The choice of investing into a Traditional 401(k) or a Roth 401(k) has been a debate since the Roth was designed and consensus tells us that they way to go is with the Traditional 401(k) as that is how many investors have gone.
Unfortunately, when certain legislation concerning health coverage is applied this may not be the case.
When you retire, you have to have health insurance, which means you will enroll into Medicare when you are 65 years-old or older and no longer have coverage through a creditable health plan from an employer or spouse’s employer.
The problem arises due to the fact that this health coverage is predicated on how much income you have and the more you have the more you will pay as Medicare implemented the Income Related Monthly Adjustment Amount (IRMAA).
Now, couple this with the fact that income is defined as adjusted gross income PLUS any tax-exempt interest there may be or everything on lines 37 and 8b of the IRS form 1040 and many people in retirement may feel a bit of sting in retirement, especially if healthcare costs maintain their current inflation rate.
To illustrate the issue at hand let’s take two investors who are, currently:
- Both 55 years old.
- Earn $75,000.00 a year each throughout employment.
- Plan on retiring at age of 70.
- Plan on living until age 85.
- Are both in the 25 percent tax bracket.
- Have each saved $200,000 by age 55 in their 401(k)’s.
Also, at retirement. age 70, they will both receive Social Security benefits that, according to Social Security’s Quick Calculator, will start at $54,432.00 a year which is expected to receive a cost of living adjustment (COLA) of 2 percent.
The only difference between the two is that that Person A will invest $9,000 a year into a Traditional 401(k) in order to get a tax break today and Person B will invest only $6,750 a year into their Roth 401(k) as they will opt to pay the taxes today in order to be tax free in retirement.
By age 70, Person A is clearly ahead of the game as they will have saved roughly $689,000 by retirement while also saving approximately $36,000 in taxes.
Person B, who will not realize that tax break, will have saved only $636,000.00 at the same time, but once health coverage is factored in the story changes.
At age 70.5 Person A must start distributing income from their retirement savings due to the required minimum distribution (RMD’s) while Person B does not.
For Person A, their RMD will be roughly $25,000 in their first year of retirement which will be added to their Social Security benefit for a total income of $79,432.00 at age 70.5.
Thankfully, Person A is under the threshold that Medicare uses in order to implement a surcharge at this time, but, by age 73, due to that 6 percent investment growth and Social Security’s COLA, they will reach the first Medicare IRMAA surcharge bracket which will increase Part B and D premiums by close to 40 percent.
Unfortunately, for Person A the problem then compounds further and by age 80 their income, from their RMD’s and Social Security benefit, will exceed the second Medicare IRMAA surcharge bracket.
The result will be that Person A will face a surcharge of about 100 percent of that year’s Medicare Part B and D premiums as they are earning over $107,000 a year.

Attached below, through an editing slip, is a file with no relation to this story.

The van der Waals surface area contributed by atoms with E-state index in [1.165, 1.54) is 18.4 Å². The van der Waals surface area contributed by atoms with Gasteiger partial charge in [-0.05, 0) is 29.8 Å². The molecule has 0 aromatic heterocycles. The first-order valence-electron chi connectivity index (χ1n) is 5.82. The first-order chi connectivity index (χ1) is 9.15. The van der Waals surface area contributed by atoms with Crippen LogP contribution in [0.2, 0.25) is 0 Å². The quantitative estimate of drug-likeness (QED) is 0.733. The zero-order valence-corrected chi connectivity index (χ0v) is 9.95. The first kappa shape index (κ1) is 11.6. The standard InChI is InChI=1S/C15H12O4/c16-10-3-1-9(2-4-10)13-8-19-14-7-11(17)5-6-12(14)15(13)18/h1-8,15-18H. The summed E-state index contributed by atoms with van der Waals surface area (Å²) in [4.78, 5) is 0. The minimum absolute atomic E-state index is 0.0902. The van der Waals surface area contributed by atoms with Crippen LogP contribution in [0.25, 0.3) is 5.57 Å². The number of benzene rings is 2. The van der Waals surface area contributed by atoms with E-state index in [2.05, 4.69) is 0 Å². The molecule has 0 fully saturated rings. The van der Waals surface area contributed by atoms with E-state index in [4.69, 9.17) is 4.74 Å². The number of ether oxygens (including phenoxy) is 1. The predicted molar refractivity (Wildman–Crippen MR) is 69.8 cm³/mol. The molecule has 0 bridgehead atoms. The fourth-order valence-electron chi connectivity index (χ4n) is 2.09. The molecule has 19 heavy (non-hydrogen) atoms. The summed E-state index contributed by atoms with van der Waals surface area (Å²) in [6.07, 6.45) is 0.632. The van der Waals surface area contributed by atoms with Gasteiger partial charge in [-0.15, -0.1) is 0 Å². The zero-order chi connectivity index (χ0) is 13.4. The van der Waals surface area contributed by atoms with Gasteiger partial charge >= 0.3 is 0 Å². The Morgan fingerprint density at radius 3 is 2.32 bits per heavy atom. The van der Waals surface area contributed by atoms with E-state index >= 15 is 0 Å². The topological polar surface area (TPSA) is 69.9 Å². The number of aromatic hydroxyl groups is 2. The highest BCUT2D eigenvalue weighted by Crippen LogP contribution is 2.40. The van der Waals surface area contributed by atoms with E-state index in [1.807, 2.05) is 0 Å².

With Medicare premiums expected to have a rate of inflation of over 5.5 percent a year, according to the Medicare Board of Trustees, Person A should expect to pay an extra $82,840 for their health coverage due to these surcharges throughout retirement.
Due to Medicare’s IRMAA surcharge any tax savings realized by Person A in their Traditional 401(k) investment will have been negated and then some.
The other issue that Person A must now also consider is the fact that their Social Security benefit, may be subject to a decrease in realized benefits too.
According to current legislation Medicare Part B premiums and any surcharges due to income are automatically deducted from any Social Security benefit.
Because of this legislation Person A is in a position to see their realized Social Security benefit remain stagnant with a distinct possibility of it even decreasing throughout retirement.
The good news for Person A is that even with the RMD’s their savings have the potential of growing to about $815,000 by age 85 as long as they receive that 6 percent rate of return. Not too shabby even if it is taxable when withdrawn.
For Person B, well the story is a little bit different since they are not required to make any distributions from their Roth savings and even if they did take a distribution it wouldn’t count as income.
So, for Person B, with having only their Social Security benefit counting as income they will never hit any of Medicare’s IRMAA surcharge brackets, thus saving that $82,840 throughout retirement as well as being in the position to possibly realizing an increase in income from their Social Security benefit.
The other bonus for Person B, since no distributions must be taken and if the account is allowed to grow, by the age of 85 they will have the possibility of saving over $1.5 million, assuming that 6 percent rate of return.
Due to federal regulations dating back to 2003 the advice of investing into a Traditional 401(k) or IRA to maximize tax benefits today may be very costly later, but hey, everyone likes to give more to the federal government…just ask them.